Are we any where near? No, I suspect that we may, in a few weeks have seen the worst done and dusted and the confidence will return. Stocks across Asia have been equally volatile this morning, markets in the UK (i.e. the FTSE) entered what is called “bear market” territory, you know, a fall of more than 20 percent. Jeepers. That feels bad. It does not mean that you should sell, in fact you should always think the opposite. You should want to buy shares immediately when the prices get cheaper, history tells us that these opportunities come around only for a moment of what if, perhaps I should have. That sort of thing.
Wells Fargo reported numbers last Friday, before the bell, in amongst all the bedlam (strictly speaking that word is derogatory) we have pushed the results reporting (from our side) a little out. I read their now old 2014 annual report and then their Full year and fourth quarter numbers yesterday in more detail. At face value the numbers I guess are uninspiring, for the full year for 2015 earnings and revenues grew by very low single digits, barely at all.
It was however not a bad year for shareholders however, 12.6 billion Dollars was returned over the course of the year through share buybacks and dividends. With a market capitalisation of 246 billion Dollars, that is around five percent. The yield at current levels (hopping around a little, apologies) is 3.13 percent before tax and on the full year earnings per share is 11.55 times. I guess the share price reflects exactly that, muted growth over the last year and a tough year with regards to growth prospects. And as such prices the stock accordingly.
A strange metamorphosis of a company from being the transporter of goods and people via stagecoach, now you know where the logo comes from, the name comes courtesy of the founders, Henry Wells and William Fargo. Believe it or not, those same two fellows, Fargo and Wells, teamed up with a John Butterfield to found American Express. A mailing company, located in New York. In the lead into the financial crisis the company was the only business with a triple A credit rating. This company is good enough for Buffett, it is one of the big four holdings of Berkshire Hathaway. American Express is too, perhaps Buffett knows his history better than most, perhaps it is just a coincidence.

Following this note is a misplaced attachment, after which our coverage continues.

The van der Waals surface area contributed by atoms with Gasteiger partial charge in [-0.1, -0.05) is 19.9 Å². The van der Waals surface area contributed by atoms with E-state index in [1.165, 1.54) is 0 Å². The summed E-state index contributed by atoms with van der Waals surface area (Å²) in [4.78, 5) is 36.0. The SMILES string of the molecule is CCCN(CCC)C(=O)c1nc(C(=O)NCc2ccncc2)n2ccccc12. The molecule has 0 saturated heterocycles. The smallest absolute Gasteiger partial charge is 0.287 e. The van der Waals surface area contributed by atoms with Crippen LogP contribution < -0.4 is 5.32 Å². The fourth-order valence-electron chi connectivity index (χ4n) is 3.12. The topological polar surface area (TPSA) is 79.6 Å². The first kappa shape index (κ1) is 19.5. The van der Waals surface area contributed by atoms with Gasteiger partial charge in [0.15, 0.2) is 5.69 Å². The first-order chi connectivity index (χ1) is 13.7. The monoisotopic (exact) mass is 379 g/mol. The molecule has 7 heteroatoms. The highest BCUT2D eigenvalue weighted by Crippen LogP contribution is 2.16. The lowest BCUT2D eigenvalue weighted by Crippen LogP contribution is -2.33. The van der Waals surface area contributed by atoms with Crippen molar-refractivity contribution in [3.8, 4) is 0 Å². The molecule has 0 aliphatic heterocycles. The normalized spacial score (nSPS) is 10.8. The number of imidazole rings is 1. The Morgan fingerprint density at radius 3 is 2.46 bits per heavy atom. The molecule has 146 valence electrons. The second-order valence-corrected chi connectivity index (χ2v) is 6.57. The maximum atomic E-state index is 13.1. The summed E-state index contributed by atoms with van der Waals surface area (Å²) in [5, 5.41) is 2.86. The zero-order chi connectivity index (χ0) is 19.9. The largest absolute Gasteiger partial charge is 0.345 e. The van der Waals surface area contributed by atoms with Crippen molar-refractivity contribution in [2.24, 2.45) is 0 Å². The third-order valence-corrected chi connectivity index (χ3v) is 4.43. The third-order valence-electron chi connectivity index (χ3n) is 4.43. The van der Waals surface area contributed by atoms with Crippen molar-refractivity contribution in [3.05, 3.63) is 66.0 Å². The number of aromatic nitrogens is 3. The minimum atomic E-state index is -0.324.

So why hold this business? If you read through the results you get the sense that this is a business that operates along the lines of good old fashioned banking, offering the services that their clients have always been used to. In a sense mom and pop style banking. The investment is based on the premise that the US economy will continue to be strong, and that their core business will grow with the continued recovery. Whilst rates pick up, their net interest income will too, and having worked hard at keeping costs low and business simple. We continue to recommend the company and in particular find them attractive at these deflated levels.
Linkfest, lap it up
We already know that exercise has many benefits. Here is another one to add to the list, improved memory – A neuroscientist says there’s a powerful benefit to exercise that is rarely discussed. Most of the focus of exercise has been on the amount of weight that I can drop if I go for a run regularly, going forward the improvements to cognitive abilities will get more focus. The data base of information that Discovery is collecting on it’s members is getting more valuable by the day to the company and to researchers who want to find long term correlations between exercise, diet and longevity.
As battery demand increases so does the need for Lithium. Given the need to store solar and wind power and to power the likes of Tesla, the demand for batteries is set to soar – An increasingly precious metal. Given the huge spike in lithium prices the hunt for a lithium substitute will have begun, we may even find another element that works better in batteries.
Given the low unit cost of natural gas it is cheaper for many oil companies to burn it on site instead of pipe it – “Flaring” Wastes 3.5 Percent of the World’s Natural Gas.
Home again, home again, jiggety-jog. Markets in Asia were up, now they are down. It is all over the place at the moment and very hard to call. Stick the course, keep calm and add to your portfolio’s if you have some spare change lying around.
Sent to you by Sasha and Michael on behalf of team Vestact.